The driving factors behind suicide in older men are wide ranging and often complex, though core factors largely fall into the following categories:

Living with illness (physical and mental)

Loss of connections, relationships and people

Financial limitations

Loss of independence / autonomy / dignity

Loss of privilege

Stoic, generational and cultural beliefs that prevent help seeking.

These factors are compounded by under-diagnosis or failure to recognise symptoms of depression and anxiety as “normal, elderly behaviour”. These symptoms may include eating problems, sleeping trouble, shyness, timidity, frustration, hypochondriasis, seclusiveness, etc.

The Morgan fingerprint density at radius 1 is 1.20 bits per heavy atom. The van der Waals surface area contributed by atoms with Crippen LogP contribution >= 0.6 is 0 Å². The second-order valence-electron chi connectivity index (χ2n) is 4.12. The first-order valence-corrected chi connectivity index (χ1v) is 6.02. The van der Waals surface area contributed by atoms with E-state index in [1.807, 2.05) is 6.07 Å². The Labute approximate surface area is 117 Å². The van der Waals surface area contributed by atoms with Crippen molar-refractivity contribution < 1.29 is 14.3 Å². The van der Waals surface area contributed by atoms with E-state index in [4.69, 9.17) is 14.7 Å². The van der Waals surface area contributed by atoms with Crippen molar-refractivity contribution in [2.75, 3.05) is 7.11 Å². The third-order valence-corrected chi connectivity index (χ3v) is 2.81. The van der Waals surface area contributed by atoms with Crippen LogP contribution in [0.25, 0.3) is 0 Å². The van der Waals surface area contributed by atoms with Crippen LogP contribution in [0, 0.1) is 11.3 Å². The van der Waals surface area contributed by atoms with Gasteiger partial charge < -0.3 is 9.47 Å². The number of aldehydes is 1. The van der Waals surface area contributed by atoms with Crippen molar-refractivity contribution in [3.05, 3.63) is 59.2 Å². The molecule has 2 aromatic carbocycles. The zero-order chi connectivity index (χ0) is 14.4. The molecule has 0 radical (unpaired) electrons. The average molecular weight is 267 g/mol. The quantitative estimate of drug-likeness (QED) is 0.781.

The above symptoms may set also contribute to a negative spiral of self-isolation, further compounding the issues and limiting support channels.

Connectedness and support networks are key in fostering positive mental health and reducing the rate of suicide.